But imagine if we had all these data. And we were able to comprehend how drug policies interplay with drug use prevalence, how relevant would this be? Would we be able to use this data and such theory for health policies? I think we would, but not easily. The main difficulty is that health is not an objective entity, and the data and the theory we need for health policies may be vastly different across different definitions of health.[2]

In order to give drug use monitoring a place in policy making for public health, we have to understand that in addition to (comparable) indicators about drug use prevalence, we need some comparable definition of health in relation to drug use.As long as we omit doing so, our discussions are focussing on different issues,and we will have the sensation to be trapped in the dark. If drug use in itself is considered unhealthy or a threat to health, we are discussing a different vision on health than if some well defined potential consequences of drug use are considered a threat to health.Clarity about this is vital for any sort of discussion. Differences in perspectives on health will be reflected as well in types of drug control policies, and will give rise to completely different sets of needs around data.

In this presentation, I would like to concentrate on cannabis use, and discuss some data we have for cannabis use in Amsterdam. Since Amsterdam is so conspicuous in the international arena for drug policy, we may use this city as a playground, not only for drug policy experimentation, but also for drug use research, and most of all, for the type of theory we can develop around drug use in general.

I will show you some data for the prevalence of cannabis use in the general population, and some data about other drugs these cannabis users have experience with. Then I will show you some data we gathered on a group of experienced cannabis users within the general population. And I will conclude with some data about treatment clients who entered outpatient clinics for problems with cannabis.

Cannabis use in the general population in Amsterdam

Coffeeshops started to open in Amsterdam in the early 80's after a period of rather easy accessibility of cannabis in the late seventies via 'house dealers'. These house dealers operated in youth clubs, and were allowed to sell cannabis products to youngster who frequented these clubs. In Amsterdam, city subsidised clubs like Paradiso and the Milky Way were the best known ones.

So when we conducted the first local household survey on drug use prevalence in 1987, the population in Amsterdam had easy access to cannabis for at least ten years. We do not know the level of cannabis use before 1987, so it is impossible to say what the level of use was at the time of the change in the Dutch Opium Law in 1976, which formally turned cannabis use and possession into a misdemeanor.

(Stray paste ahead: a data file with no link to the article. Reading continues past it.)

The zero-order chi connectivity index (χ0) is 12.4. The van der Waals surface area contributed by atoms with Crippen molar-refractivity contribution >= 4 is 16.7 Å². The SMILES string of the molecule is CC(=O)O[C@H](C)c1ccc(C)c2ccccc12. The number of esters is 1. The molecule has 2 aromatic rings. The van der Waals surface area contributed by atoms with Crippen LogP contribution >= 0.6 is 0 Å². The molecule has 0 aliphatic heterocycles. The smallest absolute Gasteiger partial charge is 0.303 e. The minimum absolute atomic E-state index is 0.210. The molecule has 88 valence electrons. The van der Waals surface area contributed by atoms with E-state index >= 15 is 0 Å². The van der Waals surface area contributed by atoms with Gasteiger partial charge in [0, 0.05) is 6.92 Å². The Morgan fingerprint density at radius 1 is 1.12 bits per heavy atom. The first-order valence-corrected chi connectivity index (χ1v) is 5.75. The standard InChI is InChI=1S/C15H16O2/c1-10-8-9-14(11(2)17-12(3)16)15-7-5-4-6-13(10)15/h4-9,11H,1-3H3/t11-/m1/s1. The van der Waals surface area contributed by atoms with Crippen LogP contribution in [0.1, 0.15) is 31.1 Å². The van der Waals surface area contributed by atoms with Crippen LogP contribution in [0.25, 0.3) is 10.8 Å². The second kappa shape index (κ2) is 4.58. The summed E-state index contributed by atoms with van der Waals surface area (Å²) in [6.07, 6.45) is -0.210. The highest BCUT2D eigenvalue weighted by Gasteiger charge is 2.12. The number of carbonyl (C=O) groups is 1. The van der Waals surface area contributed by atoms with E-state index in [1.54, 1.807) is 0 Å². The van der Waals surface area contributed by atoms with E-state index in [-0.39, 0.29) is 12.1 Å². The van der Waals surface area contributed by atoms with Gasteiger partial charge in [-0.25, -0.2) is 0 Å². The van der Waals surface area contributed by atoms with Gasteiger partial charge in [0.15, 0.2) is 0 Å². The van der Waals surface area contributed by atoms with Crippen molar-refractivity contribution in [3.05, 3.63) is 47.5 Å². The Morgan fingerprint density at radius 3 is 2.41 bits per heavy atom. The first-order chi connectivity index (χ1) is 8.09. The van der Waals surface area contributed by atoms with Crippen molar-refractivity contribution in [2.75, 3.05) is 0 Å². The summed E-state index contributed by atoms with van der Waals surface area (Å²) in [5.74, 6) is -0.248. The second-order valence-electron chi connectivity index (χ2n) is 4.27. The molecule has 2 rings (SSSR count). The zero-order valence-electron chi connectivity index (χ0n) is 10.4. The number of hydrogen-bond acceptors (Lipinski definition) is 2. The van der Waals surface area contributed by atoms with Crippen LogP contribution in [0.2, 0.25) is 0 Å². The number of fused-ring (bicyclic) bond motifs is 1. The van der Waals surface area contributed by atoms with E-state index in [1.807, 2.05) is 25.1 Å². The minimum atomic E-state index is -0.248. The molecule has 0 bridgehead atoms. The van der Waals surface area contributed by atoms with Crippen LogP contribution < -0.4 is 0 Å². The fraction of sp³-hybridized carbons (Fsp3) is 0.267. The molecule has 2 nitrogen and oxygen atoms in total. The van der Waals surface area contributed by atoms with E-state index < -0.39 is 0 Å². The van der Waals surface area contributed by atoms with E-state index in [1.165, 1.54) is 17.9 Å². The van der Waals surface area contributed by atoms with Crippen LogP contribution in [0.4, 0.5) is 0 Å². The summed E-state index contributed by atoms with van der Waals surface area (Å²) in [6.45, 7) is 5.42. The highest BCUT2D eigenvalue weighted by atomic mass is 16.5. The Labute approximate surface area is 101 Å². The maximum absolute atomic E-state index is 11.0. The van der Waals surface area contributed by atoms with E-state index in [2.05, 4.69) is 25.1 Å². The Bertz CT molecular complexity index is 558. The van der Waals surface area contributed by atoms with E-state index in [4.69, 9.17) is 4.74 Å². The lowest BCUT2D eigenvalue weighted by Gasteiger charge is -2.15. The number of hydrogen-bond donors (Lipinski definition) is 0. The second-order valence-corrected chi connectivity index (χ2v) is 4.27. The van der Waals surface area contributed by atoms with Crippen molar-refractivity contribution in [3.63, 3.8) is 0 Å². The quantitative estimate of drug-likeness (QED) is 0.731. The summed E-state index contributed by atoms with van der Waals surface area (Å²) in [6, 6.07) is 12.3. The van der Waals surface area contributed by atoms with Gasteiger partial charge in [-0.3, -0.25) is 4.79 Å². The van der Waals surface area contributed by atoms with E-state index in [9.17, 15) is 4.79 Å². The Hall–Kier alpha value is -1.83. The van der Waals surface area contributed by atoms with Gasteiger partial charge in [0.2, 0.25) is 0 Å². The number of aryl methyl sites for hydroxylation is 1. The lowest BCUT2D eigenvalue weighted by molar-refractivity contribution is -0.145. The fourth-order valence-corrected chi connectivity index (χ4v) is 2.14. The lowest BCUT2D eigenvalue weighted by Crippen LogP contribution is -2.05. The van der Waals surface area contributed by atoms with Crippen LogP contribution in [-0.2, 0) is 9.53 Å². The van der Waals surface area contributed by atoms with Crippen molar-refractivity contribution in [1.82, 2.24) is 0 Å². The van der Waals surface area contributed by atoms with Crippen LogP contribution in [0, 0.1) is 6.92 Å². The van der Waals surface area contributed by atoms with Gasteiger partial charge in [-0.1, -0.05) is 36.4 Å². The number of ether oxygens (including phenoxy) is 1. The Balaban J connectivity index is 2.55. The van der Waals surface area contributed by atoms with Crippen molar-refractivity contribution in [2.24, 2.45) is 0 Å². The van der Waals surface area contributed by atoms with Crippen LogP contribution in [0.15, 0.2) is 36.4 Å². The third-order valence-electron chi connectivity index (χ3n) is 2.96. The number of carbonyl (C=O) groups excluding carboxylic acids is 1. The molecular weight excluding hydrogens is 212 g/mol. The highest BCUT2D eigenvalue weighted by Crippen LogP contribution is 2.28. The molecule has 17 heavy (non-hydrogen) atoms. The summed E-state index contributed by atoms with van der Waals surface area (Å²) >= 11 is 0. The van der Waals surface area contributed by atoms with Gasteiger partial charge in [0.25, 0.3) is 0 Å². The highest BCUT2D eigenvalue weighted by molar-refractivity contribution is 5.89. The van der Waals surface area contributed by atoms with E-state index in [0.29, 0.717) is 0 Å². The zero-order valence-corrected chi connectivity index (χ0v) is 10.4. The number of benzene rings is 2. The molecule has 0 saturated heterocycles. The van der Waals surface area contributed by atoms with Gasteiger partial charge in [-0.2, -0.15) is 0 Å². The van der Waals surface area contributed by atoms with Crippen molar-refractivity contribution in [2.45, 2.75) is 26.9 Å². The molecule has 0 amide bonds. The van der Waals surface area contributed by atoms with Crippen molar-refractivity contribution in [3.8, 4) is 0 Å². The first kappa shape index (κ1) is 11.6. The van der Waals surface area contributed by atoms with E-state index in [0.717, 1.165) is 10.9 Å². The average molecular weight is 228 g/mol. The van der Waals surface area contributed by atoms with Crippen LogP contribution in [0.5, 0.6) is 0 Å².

We repeated these large household surveys in 1990 and 1994, and one is ongoing now in 1997, so we know a bit about the developments. The interesting thing is that between 1987 and 1994, cannabis use in the city remained very stable.[3] Lifetime experience did increase due to a generation effect from 23 to 29% of the population. Last 12 month prevalence and last 30 day prevalence however remained stable at about 10% and 6% of the population. The average age of onset of cannabis use has remained stable as well, at about 20, and the age when last 30 day cannabis use occurs is roughly between 15 and 35. Outside this age cohort it is rare, even in Amsterdam, where access to cannabis is fully open.

One of the many health risks that have been discussed for cannabis is its gateway function to harder drugs. This risk is one of the few that can be really tested on large populations of users.

We have done some secondary analyses on our household survey data in an effort to establish how many of the cannabis users in Amsterdam have lifetime experience with drugs like heroin, cocaine and ecstasy. Since have no lifetime heroin data for 1987, we only analyzed the 1990 and 1994 data for this purpose. Heroin experience was noted among 4.2 % of the cannabis users, cocaine experience among 21.7% and xtc experience among 7.9%. The problem with lifetime prevalence figures is that they include all types of experience, even one time experimental use. Looking at last 30 day experience is a far more reliable figure for more regular drug use experience. Last 30 day experience with cocaine among cannabis users is 2% , with heroin it is 0.2% and with ecstasy about 1.5%. This shows that even among the subgroup of cannabis users in the population, 98% of the cannabis users had not use any other drugs in the month before they were interviewed. Even if these figures might change somewhat over the next few years, we still see a huge majority of cannabis users opting for non-use of other drugs. Of the 2.368 cannabis users we found in the two household surveys in 1990 and 1994, there were only two persons who had taken heroin or cocaine more than 20 times in the thirty day period preceding the interview.[7] We can thus conclude that the alleged health risk of other drug use in cannabis users in the Amsterdam population is limited.